February 7th 2017
Waitewaewae hut – Parawai lodge
6 miles 
Total distance: 1001.5 miles

Despite popping an Aleve pm I slept badly, well, I didn’t sleep badly as such, the times I was asleep I was deeply asleep, but I woke up a lot because of the pain in my body. My arms were completely numb at times and my legs hurt of course. I felt like I had been run over repeatedly. The three kiwis started getting up and making breakfast but I was pleased to see that none of my group were moving at all.

It was pouring with rain, and had been all night. We had heard that the streams and rivers can rise and drop very quickly in this area and not to cross them if there had been heavy rain so we were all a little apprehensive knowing we had a few crossings ahead of us. The 6 miles to the next hut was listed as taking 5-6 hours so we knew we had some tough terrain coming up.

We all discussed our options and went round and round in circles about staying in the hut for the day or hiking out and risking it. We never came to any conclusions. Instead we remained lying down. We watched the kiwis pack up (they had a very long packing routine!) and we watched them hike out into the rain. Unfortunately the need for the toilet forced me out of my sleeping bag. It was a short walk to the drop toilet, but the rain was so heavy I knew I was going to get soaked so I went in just my underwear and rain coat. It didn’t look great but it made sense.

Colin got a fire going and we managed to dry out some of our things. We then settled in to watch Shrek 2 on Sandy’s iPad. We hung it up on some string and crowded around it. It was difficult to see and hear, because the rain was so loud. But it was still fun and passed the time. We lounged about a bit more and we discussed our options again with no conclusion. We had to make a decision before 2pm. Suddenly Marcus decided to hike out! We didn’t want to split up the group but we still weren’t sure whether the rivers would be too dangerous to cross, plus it was still raining. The river next to us was blue and still last night and you could the the rocks, now it was brown and raging.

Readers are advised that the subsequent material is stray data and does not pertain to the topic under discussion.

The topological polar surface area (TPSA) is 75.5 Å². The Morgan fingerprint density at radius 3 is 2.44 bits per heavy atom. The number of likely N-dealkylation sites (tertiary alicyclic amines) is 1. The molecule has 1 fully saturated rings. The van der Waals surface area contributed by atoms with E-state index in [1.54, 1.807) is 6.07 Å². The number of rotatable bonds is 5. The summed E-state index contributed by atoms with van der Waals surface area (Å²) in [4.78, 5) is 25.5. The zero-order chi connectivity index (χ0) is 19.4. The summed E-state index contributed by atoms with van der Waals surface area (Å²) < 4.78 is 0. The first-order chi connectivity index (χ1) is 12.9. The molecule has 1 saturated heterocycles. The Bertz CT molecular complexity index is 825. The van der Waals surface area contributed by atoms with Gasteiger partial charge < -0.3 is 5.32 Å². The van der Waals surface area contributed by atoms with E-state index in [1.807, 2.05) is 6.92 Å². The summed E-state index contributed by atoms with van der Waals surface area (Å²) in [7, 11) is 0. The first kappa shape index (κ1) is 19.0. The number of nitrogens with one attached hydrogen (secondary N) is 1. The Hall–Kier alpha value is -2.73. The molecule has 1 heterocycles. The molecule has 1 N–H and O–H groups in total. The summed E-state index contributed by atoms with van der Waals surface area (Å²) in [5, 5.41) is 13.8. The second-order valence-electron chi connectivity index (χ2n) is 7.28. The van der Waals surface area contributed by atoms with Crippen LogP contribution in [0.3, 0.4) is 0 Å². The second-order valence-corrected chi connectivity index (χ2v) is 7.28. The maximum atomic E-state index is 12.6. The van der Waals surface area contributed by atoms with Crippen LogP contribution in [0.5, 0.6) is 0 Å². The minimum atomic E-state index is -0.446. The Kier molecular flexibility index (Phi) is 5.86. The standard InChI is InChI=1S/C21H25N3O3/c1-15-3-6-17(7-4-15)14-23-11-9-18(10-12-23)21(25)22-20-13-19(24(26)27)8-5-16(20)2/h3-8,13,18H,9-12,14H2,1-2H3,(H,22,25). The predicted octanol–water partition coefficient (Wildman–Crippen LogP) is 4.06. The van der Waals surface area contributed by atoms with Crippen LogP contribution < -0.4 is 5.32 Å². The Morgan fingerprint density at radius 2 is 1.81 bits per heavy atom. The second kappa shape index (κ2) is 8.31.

We were still lounging around but it wasn’t relaxing because we still had the decision to make. So we took a vote which turned out to be 2 for stay and 2 for leave so that didn’t help at all. In the end, after much more discussion and going around in circles we decided to leave. I had voted to stay mainly out of laziness but realistically I didn’t have enough food to comfortably stay another night.

Sandy wanted to record a little video for her brother so she tried to teach me a French song which resulted in much hilarity, mostly because I was really shit! But I mumbled my way through it! We packed up and we left just after Colin and Sandy at 1:30pm. They said they would wait for us if there was a treacherous crossing. Hopefully if we manage a 1 mile an hour pace, and we have no problems with the streams, we will be there before dark.

The trail was very wet as it had been raining continuously for about 24 hours, but we were lucky that it had stopped just before we left. We got too hot after about 5 minutes and delayered, it was so humid I had sweat rolling down my face, which for me is pretty unusual. The smell of our clothes and waterproofs is pretty revolting. Everything has been wet for so long without drying out it all stinks. I stink. We stink. Everything stinks. I don’t think I have ever smelled this bad before.